A Chief Justice Who Stood Up to Joe McCarthy

, The Connecticut Law Tribune

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If you ever get stuck on the Raymond E. Baldwin Bridge in Old Saybrook, visit the Raymond E. Baldwin Senior Center in Stratford or have business at the Raymond E. Baldwin Courthouse in Middletown, you might wonder who this Baldwin character was.

Your interest might be further piqued if you knew that the Quinnipiac University School of Law has even established the Raymond E. Baldwin Award to recognize citizens who have advanced the public interest in their careers.

Recently, Baldwin's life and times were front and center at a reception that included, among others, authors of an in-depth article about him recently published in the Quinnipiac Law Review.

An editor's note stated that Baldwin "served Connecticut with great distinction as a state representative, governor, U.S. Senator, and chief justice," and that he manifested "the qualities of independence, courage, and moderation, combined with an inquiring mind and dedication to the public interest."

The article itself was authored by Superior Court Judge Henry S. Cohn and Adam Tarr, an attorney at O'Brien, Tanski & Young in Hartford. There is no way to easily summarize all the highlights of the 40-plus-page article, "Raymond E Baldwin: Senator to Judge, 1949-1950."

But one intriguing section portrays Baldwin, as a U.S. senator, locking horns with a young Sen. Joseph McCarthy during hearings in 1949 that focused on the Army's treatment of Nazi SS troops who had confessed to killing U.S. prisoners of war. Baldwin was in charge of a subcommittee looking into whether the confessions were coerced by Army prosecutors. McCarthy stated publicly that Baldwin, a fellow Republican, was not to be trusted to run the investigation. The Wisconsin senator, who would later become infamous for his anti-communist crusade, said Baldwin would likely "whitewash" the results because a former law partner of his had been in charge of the Army prosecutorial team. The two senators exchanged sharp words during a hearing, and McCarthy stormed out, saying that the proceedings had degenerated into a "shameful farce." Months later, he would call Baldwin's participation "criminally wrong."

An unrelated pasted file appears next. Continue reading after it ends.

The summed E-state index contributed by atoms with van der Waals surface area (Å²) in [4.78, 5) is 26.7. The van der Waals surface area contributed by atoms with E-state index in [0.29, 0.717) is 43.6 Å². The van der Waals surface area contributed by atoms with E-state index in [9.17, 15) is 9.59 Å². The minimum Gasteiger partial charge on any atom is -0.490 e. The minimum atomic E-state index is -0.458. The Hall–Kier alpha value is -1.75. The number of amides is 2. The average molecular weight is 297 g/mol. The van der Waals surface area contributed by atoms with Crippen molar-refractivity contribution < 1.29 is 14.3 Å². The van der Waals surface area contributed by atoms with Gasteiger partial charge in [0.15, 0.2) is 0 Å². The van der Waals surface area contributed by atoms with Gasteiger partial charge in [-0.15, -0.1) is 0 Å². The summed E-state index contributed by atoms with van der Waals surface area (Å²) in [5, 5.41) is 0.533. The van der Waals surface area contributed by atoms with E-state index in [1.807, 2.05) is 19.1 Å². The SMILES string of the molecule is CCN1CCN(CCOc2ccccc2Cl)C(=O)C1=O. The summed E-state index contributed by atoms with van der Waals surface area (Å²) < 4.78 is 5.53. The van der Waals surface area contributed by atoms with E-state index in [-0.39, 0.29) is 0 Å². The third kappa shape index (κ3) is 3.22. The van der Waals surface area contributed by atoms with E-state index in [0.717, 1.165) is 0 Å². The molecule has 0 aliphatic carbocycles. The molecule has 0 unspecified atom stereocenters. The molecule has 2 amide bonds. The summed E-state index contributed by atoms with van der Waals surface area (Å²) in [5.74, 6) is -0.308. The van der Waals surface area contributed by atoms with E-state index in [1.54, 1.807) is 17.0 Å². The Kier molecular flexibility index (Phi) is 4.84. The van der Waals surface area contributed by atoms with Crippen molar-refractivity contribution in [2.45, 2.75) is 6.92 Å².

Proceeding without McCarthy, Baldwin and the committee issued a report that supported the Army prosecutors and made recommendations for future war crimes trials.

Cohn admitted to becoming "hooked" reading about Baldwin's life, given the characters that danced through it, including President Harry Truman, who reportedly observed that Baldwin was McCarthy's first victim. Tarr said he was impressed by Baldwin's determination and ability to stand up for himself and remain true to his principles in face-offs involving McCarthy and other Republican leaders.

The authors also described the political intrigue that led to Baldwin leaving the Senate midterm — allowing a Democrat to be appointed to succeed him — so he could join the Connecticut Supreme Court. While many Democrats approved of the appointment on tactical political grounds, there was also significant opposition because Baldwin had never before been a judge.

Baldwin, who had previously served two terms as Connecticut governor in the late 1930s and early 1940s, ultimately won confirmation, and served as an associate justice on the Supreme Court for 10 years. He became chief justice in 1959, serving until 1963.

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